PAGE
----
Tuesday, June 5th 2012 - 02:54 UTC

China attempting to beat deepest manned submersible dive record (7.000 metres)

An oceanographic ship carrying China's manned deep-sea submersible, Jiaolong, left the eastern port city of Jiangyin on June 3 for the Mariana Trench to attempt the world's deepest manned submersible dive.

Jiaolong succeeded in diving 5.188 meters below sea level in the Pacific Ocean last summer

The submersible, named after a mythical sea dragon, will dive 7,000 meters below the surface of the Pacific Ocean between mid-June and early July, according to a plan for the expedition.

Oceanographers Ye Cong, Fu Wentao and Tang Jialing will pilot the Jiaolong and be supported by nearly 100 scientists, who will test the submersible's functionality, conduct research and take seabed samples during the dive.

The Haiyang-6, a Chinese research vessel, carried out surveys in the Mariana Trench earlier this year to find the best environment for the Jiaolong, the world's first manned submersible designed to reach depths of 7,000 meters below sea level.

It completed 17 dives in the South China Sea between May and July 2010, with the deepest reaching 3,759 meters. This dive made China the fifth country, following the United States, France, Russia and Japan, to send a manned submersible to a depth of 3,500 meters below sea level.

The submersible succeeded in diving 5.188 meters below sea level in the Pacific Ocean last summer, enabling China to conduct scientific surveys in 70% of the world's seabed areas.

“The challenge for this dive is that the submersible must bear extremely high pressure, much greater than the pressure it faced at a depth of 5,000 meters,” said Liu Xincheng, an official with China’s Oceanic Administration (SOA).

“This will be the first 7,000-meter dive in human history. There is not much previous experience for us to learn from,” Liu said.

Submersibles of Russia and Japan have reached to about 6,000 meters below the sea level.

Xu Qinan, chief designer of the Jiaolong, said scientists have improved the submersible's hydraulic pressure system to endure the high pressure and low temperatures that are found at 7,000 meters below sea level.

GPS equipment has been installed on Jiaolong. Its accompanying ship, Xiangyanghong 09, has received upgrades that will allow scientists aboard to detect Jiaolong's location.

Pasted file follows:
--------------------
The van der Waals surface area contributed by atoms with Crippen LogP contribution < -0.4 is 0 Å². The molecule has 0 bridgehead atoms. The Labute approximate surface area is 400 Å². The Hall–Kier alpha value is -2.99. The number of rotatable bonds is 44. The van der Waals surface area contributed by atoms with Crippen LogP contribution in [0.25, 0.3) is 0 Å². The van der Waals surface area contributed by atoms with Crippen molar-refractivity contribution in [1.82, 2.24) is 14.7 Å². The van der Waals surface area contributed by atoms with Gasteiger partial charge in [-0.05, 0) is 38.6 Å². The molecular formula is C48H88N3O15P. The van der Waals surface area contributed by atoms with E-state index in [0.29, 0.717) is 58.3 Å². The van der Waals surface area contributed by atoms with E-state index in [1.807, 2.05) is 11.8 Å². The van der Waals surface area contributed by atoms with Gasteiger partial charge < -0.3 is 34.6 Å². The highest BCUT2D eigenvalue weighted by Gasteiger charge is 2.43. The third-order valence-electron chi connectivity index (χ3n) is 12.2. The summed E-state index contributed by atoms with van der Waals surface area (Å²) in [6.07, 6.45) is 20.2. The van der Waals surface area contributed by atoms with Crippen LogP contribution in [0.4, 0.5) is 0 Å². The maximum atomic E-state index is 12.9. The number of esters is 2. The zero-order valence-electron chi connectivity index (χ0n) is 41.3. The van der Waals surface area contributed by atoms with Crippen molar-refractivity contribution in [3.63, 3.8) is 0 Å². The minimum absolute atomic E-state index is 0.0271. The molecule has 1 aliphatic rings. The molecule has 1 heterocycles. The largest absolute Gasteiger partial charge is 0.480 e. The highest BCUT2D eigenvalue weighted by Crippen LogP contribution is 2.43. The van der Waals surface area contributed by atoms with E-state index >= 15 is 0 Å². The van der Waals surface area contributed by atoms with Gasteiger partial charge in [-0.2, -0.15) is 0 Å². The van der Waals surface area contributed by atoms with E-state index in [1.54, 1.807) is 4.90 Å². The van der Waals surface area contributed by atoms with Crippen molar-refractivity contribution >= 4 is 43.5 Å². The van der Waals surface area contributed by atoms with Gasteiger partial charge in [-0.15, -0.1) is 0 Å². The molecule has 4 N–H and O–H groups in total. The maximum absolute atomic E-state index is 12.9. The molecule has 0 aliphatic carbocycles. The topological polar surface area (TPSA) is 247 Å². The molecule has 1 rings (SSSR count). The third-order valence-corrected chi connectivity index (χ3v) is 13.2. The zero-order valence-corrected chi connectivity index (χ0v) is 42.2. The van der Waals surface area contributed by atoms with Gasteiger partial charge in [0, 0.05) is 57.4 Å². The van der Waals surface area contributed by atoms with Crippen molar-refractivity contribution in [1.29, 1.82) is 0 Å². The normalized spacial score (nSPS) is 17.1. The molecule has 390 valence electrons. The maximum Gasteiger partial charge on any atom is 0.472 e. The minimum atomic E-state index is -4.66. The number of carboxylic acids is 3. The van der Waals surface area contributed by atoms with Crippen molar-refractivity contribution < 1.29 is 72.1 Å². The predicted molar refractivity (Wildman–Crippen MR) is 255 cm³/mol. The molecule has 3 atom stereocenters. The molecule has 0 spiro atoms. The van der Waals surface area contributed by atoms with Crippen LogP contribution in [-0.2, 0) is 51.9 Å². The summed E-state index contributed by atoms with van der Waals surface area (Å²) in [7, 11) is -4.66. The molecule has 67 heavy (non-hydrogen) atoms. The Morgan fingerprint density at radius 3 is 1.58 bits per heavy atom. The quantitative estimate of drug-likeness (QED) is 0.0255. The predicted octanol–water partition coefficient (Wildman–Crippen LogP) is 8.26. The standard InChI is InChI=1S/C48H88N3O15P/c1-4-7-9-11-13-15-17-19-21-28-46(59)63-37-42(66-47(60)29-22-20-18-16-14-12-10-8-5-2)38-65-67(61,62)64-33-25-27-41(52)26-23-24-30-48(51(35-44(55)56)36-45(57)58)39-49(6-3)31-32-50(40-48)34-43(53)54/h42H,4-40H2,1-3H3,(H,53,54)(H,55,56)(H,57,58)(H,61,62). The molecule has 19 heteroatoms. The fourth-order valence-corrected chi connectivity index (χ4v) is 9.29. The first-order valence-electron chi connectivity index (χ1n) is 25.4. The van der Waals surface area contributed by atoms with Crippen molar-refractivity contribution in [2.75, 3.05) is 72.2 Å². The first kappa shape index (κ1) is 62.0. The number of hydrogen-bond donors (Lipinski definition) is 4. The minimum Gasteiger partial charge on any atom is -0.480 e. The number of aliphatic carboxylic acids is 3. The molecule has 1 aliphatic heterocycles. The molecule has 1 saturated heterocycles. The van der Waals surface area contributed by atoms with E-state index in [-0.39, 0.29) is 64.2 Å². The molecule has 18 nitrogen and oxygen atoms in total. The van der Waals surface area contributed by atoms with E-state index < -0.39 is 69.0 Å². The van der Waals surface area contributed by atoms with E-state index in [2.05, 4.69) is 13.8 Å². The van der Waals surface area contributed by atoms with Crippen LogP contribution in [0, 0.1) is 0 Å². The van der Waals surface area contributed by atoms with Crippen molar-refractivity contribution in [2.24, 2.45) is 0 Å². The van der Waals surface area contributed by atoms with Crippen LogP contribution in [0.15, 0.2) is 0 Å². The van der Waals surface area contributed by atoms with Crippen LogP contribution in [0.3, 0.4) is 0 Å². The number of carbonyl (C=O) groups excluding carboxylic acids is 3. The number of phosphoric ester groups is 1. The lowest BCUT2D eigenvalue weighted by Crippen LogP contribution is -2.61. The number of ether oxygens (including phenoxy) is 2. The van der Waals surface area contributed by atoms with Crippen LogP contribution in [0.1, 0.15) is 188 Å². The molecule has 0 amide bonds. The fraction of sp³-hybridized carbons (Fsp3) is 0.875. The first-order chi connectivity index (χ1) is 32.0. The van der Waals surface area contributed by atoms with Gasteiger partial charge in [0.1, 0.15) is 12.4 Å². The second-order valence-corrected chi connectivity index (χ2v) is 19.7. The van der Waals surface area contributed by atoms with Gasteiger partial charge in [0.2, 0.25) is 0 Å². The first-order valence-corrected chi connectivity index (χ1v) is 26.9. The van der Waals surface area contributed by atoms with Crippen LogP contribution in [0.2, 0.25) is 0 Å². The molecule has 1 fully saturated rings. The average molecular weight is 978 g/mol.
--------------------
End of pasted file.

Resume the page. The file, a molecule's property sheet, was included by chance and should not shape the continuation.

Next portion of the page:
“Jiaolong's expedition is aimed at benefiting all of mankind. The deep sea has amazing resources waiting to be discovered, such as hydrothermal sulphide and manganese nodules,” said head operator Ye Cong.

Tang Jialing, another submersible operator, said he and the other oceanographers have undergone extensive physical training and simulations in preparation for the dive.

China will promote the development of deep-sea technology and equipment, including the development of research ships, unmanned submersibles and their accompanying craft, according to Liu Cigui, head of the SOA.

The US, Russia, Japan and France currently lead the world in the development of deep sea exploration technology, each possessing their own submersibles and support bases.
 

1 comment Feed

Note: Comments do not reflect MercoPress’ opinions. They are the personal view of our users. We wish to keep this as open and unregulated as possible. However, rude or foul language, discriminative comments (based on ethnicity, religion, gender, nationality, sexual orientation or the sort), spamming or any other offensive or inappropriate behaviour will not be tolerated. Please report any inadequate posts to the editor. Comments must be in English. Comments should refer to article. Thank you.

1 Littlechay (#) Jun 05th, 2012 - 08:25 pm Report abuse
This must be another of this modern trend of records in 'special' categories. Surely the record for the deepest submersible dive is around 11,000 metres. 7000 is a record for that particular vehicle but it's not a 'record'!

The record holders (I'm not sure which was the deepest dive) would be Trieste in 1960 and Deepsea Challenger just recently in March 2012.

Commenting for this story is now closed.
If you have a Facebook account, become a fan and comment on our Facebook Page!

Advertisement

Get Email News Reports!

Get our news right on your inbox.
Subscribe Now!